Rob Hamilton - August 03 '01- 2:00 Eastern Standard Time|
Without much to say up here, I'll but to the chase and introduce (again) Falcon, in his last appearance in the chain-guest scheme Goog has started a number of times.
Falcon - Yesterday's column raised a bit of speculation as to the source of my
nickname; it stems from my picking "Falcon" as a callsign when first playing
Wing Commander more than actual interest in falconry. That's a hard hobby
to undertake when you live on the outskirts of a city with multiple small
dogs in the neighborhood. Anyway, on to the column.
Hey Chimpanzee! =)
It's great that BoF 1 and 2 will be released on the GBA, in the coming
future. Now, BoF 3 was a great game, with a dozen plot twists to keep you
satified, BoF 4 (which I'm currently playing) is decent, but I don't think
it matches it's crudentials to the other two, in comparism. My question is
to you, why do you think the BoF series became so successful, knowing that
Capcom developed this rpg series. Keep in mind, this is pretty much Capcom's
pride and joy, when it comes to the rpg concept for their company.
Well, I can't speak as one who enjoys the BoF series, as I played halfway
through the first and got incredibly bored. I also haven't known it to be
all that popular over here. However, I can think of reasons it would be
successful in Japan; it follows lots of little in-series traditions, has a
(sort of) constant plotline, tries to improve upon a proven formula, etc.
Come to think of it, that last one pretty much sums up Capcom's philosophy
in everything, given that they come out with a truly new game roughly once a
decade. There's a reason they're not known for RPG's. ^_^;
Well, I haven't noticed it as incredibly successful, nor have I seen it as particularly boring, to disagree with two different points made... aside from that, though, I can give one reason for its limited success on North American shores. Who translated the first Breath of Fire game? :) Yes, Square, to which 80-90% of the west hemisphere's RPG-playing community is devoted. (Or, at least, was at the time.) Now, this isn't to say the series lacks merit--it's fairly good. But I've never found it outstanding. My favorite, Breath of Fire II, is full of flaws, mainly in translation.
This sentence has five words.
1. Where can I find the lyrics (in Latin) to "One Winged Angel"?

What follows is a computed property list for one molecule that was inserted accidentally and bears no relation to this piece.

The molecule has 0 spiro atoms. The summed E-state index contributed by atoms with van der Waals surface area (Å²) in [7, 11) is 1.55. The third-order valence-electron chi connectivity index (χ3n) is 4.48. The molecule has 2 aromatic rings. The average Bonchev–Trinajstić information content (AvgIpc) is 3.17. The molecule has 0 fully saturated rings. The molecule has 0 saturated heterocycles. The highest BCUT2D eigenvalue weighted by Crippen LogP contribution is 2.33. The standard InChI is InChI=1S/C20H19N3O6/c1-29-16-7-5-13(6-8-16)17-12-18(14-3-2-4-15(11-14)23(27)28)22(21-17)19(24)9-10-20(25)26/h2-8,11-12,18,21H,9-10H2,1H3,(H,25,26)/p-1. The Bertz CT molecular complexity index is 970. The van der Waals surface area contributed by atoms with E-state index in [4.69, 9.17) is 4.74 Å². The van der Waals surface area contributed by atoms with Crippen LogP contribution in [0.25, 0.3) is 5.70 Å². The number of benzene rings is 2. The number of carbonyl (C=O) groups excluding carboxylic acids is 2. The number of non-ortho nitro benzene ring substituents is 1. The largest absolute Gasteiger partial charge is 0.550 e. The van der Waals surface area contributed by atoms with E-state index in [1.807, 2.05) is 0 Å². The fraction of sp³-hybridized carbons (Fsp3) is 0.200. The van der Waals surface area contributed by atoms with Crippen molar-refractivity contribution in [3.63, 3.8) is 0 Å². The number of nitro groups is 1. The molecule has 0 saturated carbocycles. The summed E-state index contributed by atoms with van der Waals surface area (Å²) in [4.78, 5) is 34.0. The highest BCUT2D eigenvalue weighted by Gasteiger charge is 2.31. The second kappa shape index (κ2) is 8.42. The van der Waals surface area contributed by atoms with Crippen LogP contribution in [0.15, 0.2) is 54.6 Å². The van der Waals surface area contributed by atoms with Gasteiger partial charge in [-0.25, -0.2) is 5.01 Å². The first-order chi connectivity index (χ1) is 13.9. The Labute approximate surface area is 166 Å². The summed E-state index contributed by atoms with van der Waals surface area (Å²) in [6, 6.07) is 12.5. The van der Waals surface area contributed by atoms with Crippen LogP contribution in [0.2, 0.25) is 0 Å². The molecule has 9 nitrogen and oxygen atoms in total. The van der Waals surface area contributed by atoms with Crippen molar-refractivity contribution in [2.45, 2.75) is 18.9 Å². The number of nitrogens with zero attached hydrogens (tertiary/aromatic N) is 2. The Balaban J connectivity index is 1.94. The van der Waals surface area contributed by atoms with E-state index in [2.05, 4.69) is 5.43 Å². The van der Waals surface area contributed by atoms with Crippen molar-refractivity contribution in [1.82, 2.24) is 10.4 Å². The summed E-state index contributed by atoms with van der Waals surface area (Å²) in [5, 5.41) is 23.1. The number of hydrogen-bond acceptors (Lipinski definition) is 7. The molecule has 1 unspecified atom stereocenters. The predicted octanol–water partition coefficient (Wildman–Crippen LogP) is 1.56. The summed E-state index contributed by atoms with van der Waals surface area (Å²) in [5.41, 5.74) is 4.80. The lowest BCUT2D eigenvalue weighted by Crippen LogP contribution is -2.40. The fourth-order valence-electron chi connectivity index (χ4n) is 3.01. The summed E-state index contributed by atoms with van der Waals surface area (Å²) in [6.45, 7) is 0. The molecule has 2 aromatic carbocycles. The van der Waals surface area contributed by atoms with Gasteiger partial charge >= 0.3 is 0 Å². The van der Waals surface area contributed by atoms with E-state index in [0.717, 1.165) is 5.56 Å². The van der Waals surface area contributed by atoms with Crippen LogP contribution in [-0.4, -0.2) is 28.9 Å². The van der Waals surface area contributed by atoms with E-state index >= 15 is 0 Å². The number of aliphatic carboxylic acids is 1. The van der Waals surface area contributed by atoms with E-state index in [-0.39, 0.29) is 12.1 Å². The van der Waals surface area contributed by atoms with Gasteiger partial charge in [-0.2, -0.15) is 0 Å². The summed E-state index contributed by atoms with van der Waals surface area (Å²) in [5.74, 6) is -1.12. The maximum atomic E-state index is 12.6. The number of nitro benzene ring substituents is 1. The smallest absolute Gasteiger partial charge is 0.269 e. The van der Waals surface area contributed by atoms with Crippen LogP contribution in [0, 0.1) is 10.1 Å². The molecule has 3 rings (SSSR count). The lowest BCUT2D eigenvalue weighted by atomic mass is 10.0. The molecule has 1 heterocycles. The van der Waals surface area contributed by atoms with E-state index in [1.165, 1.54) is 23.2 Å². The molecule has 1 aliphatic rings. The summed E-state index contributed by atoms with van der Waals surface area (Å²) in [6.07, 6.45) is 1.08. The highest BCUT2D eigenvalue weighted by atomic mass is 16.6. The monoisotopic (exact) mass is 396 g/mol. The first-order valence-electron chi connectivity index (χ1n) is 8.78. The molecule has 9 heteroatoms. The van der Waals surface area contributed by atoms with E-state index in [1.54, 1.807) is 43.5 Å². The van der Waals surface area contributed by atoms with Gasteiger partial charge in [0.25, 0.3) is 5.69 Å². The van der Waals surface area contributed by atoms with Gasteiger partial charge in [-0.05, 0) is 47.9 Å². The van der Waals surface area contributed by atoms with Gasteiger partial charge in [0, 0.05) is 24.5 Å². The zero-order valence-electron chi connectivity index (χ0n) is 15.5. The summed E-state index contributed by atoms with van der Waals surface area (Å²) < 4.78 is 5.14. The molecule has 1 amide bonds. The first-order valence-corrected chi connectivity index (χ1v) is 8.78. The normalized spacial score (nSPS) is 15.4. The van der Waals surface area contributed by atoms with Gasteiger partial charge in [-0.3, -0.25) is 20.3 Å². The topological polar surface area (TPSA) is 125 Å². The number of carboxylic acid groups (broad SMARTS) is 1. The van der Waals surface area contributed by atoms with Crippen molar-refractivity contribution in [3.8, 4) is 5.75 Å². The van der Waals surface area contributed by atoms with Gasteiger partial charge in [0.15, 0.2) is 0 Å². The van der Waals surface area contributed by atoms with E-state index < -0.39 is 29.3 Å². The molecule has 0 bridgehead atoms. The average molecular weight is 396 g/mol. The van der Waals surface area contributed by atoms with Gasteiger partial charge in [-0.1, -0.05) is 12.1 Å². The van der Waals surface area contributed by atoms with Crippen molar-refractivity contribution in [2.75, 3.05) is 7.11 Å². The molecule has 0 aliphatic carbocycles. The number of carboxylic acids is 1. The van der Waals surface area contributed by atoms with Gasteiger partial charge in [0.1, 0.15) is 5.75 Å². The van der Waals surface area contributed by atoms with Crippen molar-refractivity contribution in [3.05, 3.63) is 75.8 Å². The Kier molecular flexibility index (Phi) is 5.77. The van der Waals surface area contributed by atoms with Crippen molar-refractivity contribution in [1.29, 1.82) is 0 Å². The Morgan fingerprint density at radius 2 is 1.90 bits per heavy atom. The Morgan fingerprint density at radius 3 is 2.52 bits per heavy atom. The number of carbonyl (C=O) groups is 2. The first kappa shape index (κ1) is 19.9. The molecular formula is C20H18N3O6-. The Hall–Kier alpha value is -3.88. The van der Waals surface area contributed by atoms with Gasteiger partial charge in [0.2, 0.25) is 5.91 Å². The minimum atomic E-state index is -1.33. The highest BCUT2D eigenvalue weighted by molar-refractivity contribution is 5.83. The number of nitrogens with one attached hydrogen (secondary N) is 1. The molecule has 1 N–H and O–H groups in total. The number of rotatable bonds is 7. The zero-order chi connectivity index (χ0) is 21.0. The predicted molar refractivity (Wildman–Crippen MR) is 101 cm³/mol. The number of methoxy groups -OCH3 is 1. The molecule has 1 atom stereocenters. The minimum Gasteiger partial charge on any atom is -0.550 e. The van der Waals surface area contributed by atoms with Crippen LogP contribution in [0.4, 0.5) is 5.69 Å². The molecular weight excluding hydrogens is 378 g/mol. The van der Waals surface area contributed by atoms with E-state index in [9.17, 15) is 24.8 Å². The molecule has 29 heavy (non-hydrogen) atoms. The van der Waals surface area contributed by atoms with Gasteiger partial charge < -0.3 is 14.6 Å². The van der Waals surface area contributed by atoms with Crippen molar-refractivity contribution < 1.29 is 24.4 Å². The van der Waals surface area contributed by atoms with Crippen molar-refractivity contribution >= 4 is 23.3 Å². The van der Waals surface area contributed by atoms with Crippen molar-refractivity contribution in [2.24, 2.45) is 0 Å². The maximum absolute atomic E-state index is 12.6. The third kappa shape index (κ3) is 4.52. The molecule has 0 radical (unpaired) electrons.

2. Why can't Square burn CDs right? I do it all the time ;)
3. I was looking forward to DW3 on GBC, even though I've never played that
series before it looked kinda cool. But then I heard that it was one of
those REALLY old-school games where you have to mindlessly level up for 10
hours before advancing to the next area? Is this true? (Don't mean to sound
too new-school though, I love all the SNES RPGs)
Thank you for your time.
-Bill, the Mecha Master
1. GameFAQs.com. It's a wonderful thing. Click here ; it's
in Sailor Bacon's FAQ.
2. You'd think that since they've been doing it for years, it wouldn't be
that hard... I'm seriously rethinking getting games on release dates now
because of recent problems in that area.
3. Yes, I believe it involves a fair amount of leveling (What game didn't
1. ...ehem. RPGamer also has it. :)
2. Coasters are so popular, they decided to charge game prices for them.
3. There's some levelling in it, but not nearly as much as, say, DW1.
This isn't a question, I know, but I remember reading in the column a while
back that by flipping your PlayStation upside down, the discs in
FFChronicles worked fine. I had a friend of mine test FFTactics (the
rerelease) and apparantly that made it work... Needless to say, he was
happy, so I thought I'd spread the word again. The process works just fine
with both FFC discs, too.
Interesting. I was always a little wary of turning it on its side / turning
it upside down when I briefly had a PSX. I wonder if there's some sort of
trick to make the FFT rerelease work with a PS2 as well?
You have to pull the PS2 into the fourth dimension and turn it around, then put it back, creating a complete mirror image of a normal PS2. You know, if you do that with milk, it makes you unable to digest it! (Even if you could before!)
Hey Chime, (kinda gross but anyways...)
Just thought I'd let you know exactly what chime is... well, not EXACTLY
what it is, but at least provide some explanation for my choice. Okay, here
goes: chime is the liquid concoction of bile released from your gull bladder
mixing with the already reduced substances from your stomach in the small
intestine... in other words, liquid **** before the water is absorbed out of
it. Mmmmmm, I'm hungry.
K, question time: Do the characters from Saiyuki strikingly resemble
Dragonball characters or is it just me? I mean, Son Goku, Gohan??? Even
their were-forms look like saiyans! So what are the translated names for
Gohan and Goku then? One more: Is FFC worth it if I have the original
cartridges in working condition? Later
Um... thanks for the tidbit.
To answer your question, Saiyuki is based on the same legend that Dragonball
/ DBZ is loosely based on; that's why Goku from legend appears as a
character. I'm assuming more names familiar to Dragonball fans will show
up. What I'm wondering is, will Dragonball fanboys buy the game simply
because the name Goku shows up?
And regarding FFC; I'd say no, simply because FFIV isn't worth $40. FFIV is
a pretty marked improvement over the original US release; Chrono Trigger,
however, would be immensely more fun on cart due to the nonexistent load
Actually, it's "a percussion instrument consisting of vertical metal tubes of different lengths that are struck with a hammer." While your definition might also work in highly specialized fields, I think you're reaching just a bit, there. :) The new translation of FF4, as well as the chance to play hardtype, is very cool -- if you liked the original game. If so, it's probably worth it if you haven't otherwise played hardtype. If you didn't especially like it, then don't bother.